Inspiration

Most calorie tracking apps are bulky and unintuitive. Calorie and nutrition tracking is a keystone of healthy living - but for most, it just takes too much time and effort. Caloreat is an app designed to streamline the process in a way never done before: just snap a photo of your meal, and we'll take care of everything else.

Tracking daily nutrition intake is a great method for ensuring healthy living - but wouldn't it be nice to stay healthy and not have to worry about the tedious steps of typing each individual food and then scrolling through a list? That's what inspired us to create CalorEats: an intuitive app that allows users to capture images of their food and automatically record its nutritional value.

What it does

Our app does what no other calorie app has done before: • Streamline the calorie tracking process to be as simple as possible • See your recommended number of servings for food categories, and track your progress throughout the day • Give alerts for diabetics and allergies

How we built it

For the image recognition portion, we used a Node.js backend with Express to make API calls to various APIs, including Google Cloud Vision API, Firebase, and multiple endpoints for nutrition and ingredient information. We then cleaned and filtered the data to obtain the food present in the picture. This was connected to our front-end, which was made using Framework 7 and ported to Android and iOS using Cordova and PhoneGap. The front and back ends communicate via HTTP Post and Get requests. We also made use of numerous other APIs to get information we needed, such as the nutritional value of the food.

Additionally, we used UIPath to automate our database management. Since we had inexperienced members on our team, by using UIPath we created a visual system for database cleanup instead of doing it natively through JavaScript.

Challenges we ran into

At first, we built our app as a web app, before realizing that we wouldn't be able to access the camera on mobile devices without deploying using HTTPS. As a workaround, we rebuilt our entire app using Cordova to make it run natively on Android. Given the time constraint that was our biggest challenge.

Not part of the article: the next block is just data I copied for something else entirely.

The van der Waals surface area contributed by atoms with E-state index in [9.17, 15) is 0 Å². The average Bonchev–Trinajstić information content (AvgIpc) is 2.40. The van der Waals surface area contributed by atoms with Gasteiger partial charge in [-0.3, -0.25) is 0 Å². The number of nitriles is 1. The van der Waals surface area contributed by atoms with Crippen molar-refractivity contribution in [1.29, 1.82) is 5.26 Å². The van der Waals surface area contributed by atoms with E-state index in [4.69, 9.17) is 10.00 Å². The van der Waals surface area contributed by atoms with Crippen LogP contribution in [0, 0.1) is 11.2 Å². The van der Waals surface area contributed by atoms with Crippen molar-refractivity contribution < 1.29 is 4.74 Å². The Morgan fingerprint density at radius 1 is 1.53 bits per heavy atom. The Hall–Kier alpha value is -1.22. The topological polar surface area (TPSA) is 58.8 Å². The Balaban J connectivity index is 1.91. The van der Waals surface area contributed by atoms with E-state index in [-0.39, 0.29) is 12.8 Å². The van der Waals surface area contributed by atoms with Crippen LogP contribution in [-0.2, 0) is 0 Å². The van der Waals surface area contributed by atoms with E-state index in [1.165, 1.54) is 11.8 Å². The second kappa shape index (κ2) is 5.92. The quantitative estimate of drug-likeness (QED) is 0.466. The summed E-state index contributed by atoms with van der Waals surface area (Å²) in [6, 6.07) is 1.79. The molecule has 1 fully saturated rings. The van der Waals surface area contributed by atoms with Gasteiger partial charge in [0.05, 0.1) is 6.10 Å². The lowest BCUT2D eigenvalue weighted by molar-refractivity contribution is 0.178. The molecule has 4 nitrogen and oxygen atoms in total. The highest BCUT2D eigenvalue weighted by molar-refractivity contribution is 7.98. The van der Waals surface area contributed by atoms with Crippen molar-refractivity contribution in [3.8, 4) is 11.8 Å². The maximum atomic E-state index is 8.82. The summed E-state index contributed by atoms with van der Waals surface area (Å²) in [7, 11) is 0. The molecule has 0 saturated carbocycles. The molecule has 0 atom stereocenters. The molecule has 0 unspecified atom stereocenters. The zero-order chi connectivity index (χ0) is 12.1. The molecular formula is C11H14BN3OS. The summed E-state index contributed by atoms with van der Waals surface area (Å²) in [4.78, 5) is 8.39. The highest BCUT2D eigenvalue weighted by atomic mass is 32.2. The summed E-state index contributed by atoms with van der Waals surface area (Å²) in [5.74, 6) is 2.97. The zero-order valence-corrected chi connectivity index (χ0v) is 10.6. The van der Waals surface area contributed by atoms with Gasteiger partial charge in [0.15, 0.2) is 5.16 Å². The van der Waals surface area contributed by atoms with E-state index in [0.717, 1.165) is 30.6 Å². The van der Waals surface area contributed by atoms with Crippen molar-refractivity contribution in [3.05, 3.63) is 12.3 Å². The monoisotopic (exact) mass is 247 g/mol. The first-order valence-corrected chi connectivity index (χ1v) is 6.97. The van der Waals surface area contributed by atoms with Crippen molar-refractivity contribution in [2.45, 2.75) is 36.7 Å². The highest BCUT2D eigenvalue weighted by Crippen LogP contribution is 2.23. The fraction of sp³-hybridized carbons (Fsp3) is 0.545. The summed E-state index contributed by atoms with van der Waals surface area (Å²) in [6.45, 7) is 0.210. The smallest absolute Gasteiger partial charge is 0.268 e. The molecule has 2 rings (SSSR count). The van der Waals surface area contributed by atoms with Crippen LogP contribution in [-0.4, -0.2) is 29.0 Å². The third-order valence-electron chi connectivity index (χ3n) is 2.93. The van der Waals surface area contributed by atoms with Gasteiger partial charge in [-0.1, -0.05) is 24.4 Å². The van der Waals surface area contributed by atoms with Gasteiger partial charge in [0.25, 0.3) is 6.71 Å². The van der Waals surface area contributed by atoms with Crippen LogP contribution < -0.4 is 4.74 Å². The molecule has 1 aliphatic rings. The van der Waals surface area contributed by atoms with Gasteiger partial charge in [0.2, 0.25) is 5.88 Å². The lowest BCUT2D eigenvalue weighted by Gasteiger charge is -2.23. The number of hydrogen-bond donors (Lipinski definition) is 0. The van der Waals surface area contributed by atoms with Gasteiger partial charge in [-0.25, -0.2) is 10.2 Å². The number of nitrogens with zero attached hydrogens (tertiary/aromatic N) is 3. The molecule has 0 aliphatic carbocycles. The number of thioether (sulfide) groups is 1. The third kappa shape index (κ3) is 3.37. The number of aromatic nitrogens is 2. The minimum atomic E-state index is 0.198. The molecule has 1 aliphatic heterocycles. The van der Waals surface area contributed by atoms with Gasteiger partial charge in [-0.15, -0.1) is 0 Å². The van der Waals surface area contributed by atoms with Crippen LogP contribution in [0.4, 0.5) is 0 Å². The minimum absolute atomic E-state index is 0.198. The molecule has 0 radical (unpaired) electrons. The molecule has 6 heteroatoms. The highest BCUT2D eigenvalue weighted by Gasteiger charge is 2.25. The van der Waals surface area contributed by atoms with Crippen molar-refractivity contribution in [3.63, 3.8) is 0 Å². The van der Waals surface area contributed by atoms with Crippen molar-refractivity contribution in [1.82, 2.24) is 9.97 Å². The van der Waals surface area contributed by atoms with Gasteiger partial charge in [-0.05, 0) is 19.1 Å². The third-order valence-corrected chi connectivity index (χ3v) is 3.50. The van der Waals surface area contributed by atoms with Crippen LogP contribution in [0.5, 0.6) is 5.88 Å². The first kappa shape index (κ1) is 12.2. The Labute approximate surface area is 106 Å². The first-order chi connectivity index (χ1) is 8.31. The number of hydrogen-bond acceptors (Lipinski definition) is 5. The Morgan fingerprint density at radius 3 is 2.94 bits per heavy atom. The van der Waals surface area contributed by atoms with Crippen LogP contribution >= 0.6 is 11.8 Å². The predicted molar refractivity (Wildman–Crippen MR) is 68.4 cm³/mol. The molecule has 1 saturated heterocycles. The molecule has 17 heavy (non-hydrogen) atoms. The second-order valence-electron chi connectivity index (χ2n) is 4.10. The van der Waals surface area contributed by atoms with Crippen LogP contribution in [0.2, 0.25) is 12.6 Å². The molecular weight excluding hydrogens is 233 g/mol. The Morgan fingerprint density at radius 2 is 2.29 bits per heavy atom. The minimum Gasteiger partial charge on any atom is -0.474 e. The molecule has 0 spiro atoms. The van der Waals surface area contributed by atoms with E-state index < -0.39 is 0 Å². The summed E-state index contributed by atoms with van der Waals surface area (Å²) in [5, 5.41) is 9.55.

We also struggled with integrating Firebase with our backend as none of us had a lot of experience working with Firebase in a Node.JS app.

Finally, we struggled with using jQuery to continuously update our home page, although this might have only been challenging since at this point we were all running on fumes and caffeine.

Accomplishments that we're proud of

We are proud of how we decided to take initiative and learn many new technologies to make this project. We feel like we learned a lot thanks to this. Of course, we are also extremely proud of each other - it was a great (albeit sleep deprived) weekend! <3

What we learned

It was our first times doing many things! We were proud of learning:

  • How to use Google Vision API
  • How to use jQuery along with Firebase to update a web app in real time
  • How to use Cordova to create an cross-platform application using HTML/CSS/JS
  • How to use Node.js for backend development
  • Learning about how to read and write to .json files
  • How to work with various RESTful APIs
  • Communicating between the Node.js backend and frontend

What's next for CalorEats

Well first of all, a good night's sleep for the team behind it. After, we want to add more features like customizable UI, additional nutritional information (available upon clicking on a food item) and the option for users to contribute to our AI's accuracy via reinforcement learning.

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